Malik Monk’s second season in the NBA might have somehow been more of a roller coaster than his first. The sophomore guard out of Kentucky was expected to see an increased role after he found himself in former Head Coach Steve Clifford’s dog house. The expectations for Monk this year were to become a spark plug on offense and a key contributor for the organization moving forward as a centerpiece and someone who could potentially be the second scoring option behind Kemba Walker.
Even before the season began, Monk found himself trying to overcome obstacles. He injured his hand in the Las Vegas Summer League and missed the majority of the teams summer workouts. This became a hindrance as he said he was looking forward to working with the new coaching staff and building rapport with them.
Based on the eye test alone, Monk was what he’s always been, a streaky scorer who is also extremely athletic. Monk can jump out of the building, he threw down some incredible dunks showcasing his underrated athleticism. He sparked runs by hitting momentum swinging shots, he made a couple acrobatic finishes. However, he also missed plenty of makeable shots. He once again had trouble defending better guards, which is why he was on the bench last season. Lastly, he turns the ball over in a variety of head scratching ways. This whole paragraph is the Malik Monk experience.
Monk was drafted 11th overall in the 2017 NBA draft as a scoring two guard out of Kentucky. His profile was a streaky scorer and athletic freak. He has lived up to that exactly in the NBA, but it’s not enough from a team who desperately needed players to step up consistently this season and for years to come. It has now been two years and he has yet to start a game in the NBA, more on this later.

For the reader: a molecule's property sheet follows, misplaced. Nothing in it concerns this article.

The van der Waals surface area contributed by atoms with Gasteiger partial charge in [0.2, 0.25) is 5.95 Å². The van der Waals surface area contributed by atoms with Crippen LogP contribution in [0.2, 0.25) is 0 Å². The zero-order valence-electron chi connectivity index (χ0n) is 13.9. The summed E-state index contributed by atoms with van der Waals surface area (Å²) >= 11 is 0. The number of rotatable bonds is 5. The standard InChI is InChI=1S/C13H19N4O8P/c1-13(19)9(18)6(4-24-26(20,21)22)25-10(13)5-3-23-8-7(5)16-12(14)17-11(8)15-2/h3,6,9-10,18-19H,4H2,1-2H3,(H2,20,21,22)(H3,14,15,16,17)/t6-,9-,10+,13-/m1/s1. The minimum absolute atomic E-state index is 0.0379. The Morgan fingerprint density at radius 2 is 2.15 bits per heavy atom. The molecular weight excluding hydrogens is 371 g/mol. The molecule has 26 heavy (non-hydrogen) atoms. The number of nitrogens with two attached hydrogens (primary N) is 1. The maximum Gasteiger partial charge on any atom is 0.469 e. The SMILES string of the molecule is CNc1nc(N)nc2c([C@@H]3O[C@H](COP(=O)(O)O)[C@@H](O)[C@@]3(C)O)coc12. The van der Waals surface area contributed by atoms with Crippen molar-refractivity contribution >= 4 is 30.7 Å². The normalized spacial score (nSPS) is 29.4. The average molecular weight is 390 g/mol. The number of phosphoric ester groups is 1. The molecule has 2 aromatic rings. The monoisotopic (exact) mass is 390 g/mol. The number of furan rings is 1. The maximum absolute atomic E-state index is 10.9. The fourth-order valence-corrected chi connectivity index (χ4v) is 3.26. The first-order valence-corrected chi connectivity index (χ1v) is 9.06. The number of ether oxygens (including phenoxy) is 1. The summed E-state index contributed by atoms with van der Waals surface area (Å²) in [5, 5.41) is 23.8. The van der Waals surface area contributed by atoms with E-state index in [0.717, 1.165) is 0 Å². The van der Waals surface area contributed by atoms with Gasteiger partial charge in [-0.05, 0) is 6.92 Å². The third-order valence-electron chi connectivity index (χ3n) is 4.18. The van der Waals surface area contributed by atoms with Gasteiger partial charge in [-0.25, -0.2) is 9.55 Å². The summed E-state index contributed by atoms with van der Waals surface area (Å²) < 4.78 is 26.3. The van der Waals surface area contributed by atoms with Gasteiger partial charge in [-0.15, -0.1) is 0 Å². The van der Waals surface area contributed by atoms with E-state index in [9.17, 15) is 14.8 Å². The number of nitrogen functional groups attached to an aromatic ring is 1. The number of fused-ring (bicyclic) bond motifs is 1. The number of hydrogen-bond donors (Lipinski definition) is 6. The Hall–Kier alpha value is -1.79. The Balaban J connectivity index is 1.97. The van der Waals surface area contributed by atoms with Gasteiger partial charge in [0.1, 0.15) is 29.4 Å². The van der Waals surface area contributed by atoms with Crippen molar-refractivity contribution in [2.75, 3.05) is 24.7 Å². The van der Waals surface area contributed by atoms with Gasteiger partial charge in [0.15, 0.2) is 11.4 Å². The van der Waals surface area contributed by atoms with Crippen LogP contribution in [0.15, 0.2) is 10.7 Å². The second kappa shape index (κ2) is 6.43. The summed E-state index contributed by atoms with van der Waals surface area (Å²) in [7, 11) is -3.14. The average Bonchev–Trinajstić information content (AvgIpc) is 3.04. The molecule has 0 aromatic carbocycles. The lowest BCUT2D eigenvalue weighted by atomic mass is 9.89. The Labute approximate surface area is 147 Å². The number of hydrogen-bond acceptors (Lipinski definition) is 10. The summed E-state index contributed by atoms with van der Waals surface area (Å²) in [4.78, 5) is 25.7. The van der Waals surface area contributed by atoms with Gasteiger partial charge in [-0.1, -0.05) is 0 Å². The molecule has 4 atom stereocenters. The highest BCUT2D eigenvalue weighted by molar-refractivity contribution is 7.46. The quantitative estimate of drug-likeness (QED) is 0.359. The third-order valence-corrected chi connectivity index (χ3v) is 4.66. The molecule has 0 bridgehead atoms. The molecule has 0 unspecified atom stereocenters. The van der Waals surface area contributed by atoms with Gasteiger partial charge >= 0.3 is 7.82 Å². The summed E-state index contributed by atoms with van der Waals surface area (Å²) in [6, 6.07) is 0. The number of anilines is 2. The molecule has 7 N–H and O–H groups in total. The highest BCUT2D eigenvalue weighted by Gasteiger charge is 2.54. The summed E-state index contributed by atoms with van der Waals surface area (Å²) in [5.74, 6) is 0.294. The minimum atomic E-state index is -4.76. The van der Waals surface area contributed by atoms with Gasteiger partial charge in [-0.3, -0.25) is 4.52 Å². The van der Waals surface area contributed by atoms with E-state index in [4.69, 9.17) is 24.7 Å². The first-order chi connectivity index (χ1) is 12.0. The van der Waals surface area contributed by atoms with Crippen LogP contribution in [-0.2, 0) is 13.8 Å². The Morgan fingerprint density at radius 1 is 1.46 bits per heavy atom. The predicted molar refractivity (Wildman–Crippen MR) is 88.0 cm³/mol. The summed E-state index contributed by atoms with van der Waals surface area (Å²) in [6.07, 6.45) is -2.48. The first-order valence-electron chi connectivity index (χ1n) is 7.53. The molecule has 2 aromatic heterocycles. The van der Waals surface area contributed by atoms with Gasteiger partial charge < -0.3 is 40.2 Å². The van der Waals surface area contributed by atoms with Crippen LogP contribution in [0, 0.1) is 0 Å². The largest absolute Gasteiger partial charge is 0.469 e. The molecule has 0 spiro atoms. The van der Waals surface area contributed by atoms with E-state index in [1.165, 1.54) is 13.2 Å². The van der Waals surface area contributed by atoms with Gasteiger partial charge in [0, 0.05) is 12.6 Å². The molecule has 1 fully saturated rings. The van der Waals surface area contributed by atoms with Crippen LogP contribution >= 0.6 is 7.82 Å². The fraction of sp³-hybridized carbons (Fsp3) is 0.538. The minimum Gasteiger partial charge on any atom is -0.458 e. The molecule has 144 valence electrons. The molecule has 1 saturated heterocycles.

Hornets fans have been clinging onto our young pieces as our last hopes for this team as currently constructed. Players such as Devonte’ Graham, Miles Bridges, Dwayne Bacon, and of course Monk. Monk is a massive piece to the future of this franchise. Even the front office began to hold out hope for him. As the trade deadline was approaching in the middle of February, the Hornets were in talks with the Memphis Grizzlies to acquire Marc Gasol. My source told me that Memphis wanted Monk as part of the trade and that is when talks stalled. The Grizzlies then traded Gasol to the Raptors who are now in the NBA Finals (congrats!).
Now let’s look at the stats. Starting off, Monk saw eight DNPs this year, being one of the many players to fall out of rotation towards the end of the season. I wouldn’t put this all on Monk as head coach James Borrego tested many lineups throughout this season, but Malik’s lack of consistent production and poor defense made it easy for him to be left on the bench. Next, in twelve games this season Malik Monk went 0-for shooting from the floor. Additionally, ten times this season he made just one shot. Furthermore, in FORTY-TWO games this season, Monk scored less than ten points. Finally, in half of his games he shot above 40%. This in total is where the problem lies. The revered scorer isn’t scoring, and if the scorer who’s one true attribute is scoring then why have him on the floor?
Going forward Monk’s role on the Charlotte Hornets will be tested. Second leading scorer Jeremy Lamb will most likely not be returning which means there is potentially an opening spot in the starting lineup. It is possible that Monk could secure it. However, there is also a chance that the team selects a better guard during June’s NBA draft who can fill that void. As it stands, though, I think that Monk’s best role is the sixth man. He could become a Lou Williams style of player which would be fantastic, but it also gives the coaching staff flexibility if they notice that he doesn’t have it going early and limit his minutes. That said, if Kemba Walker were to leave this offseason then let Monk play extensively. Who cares. Raise that trade value or uncover a consistent scorer; it’s a win-win!
Overall grade – D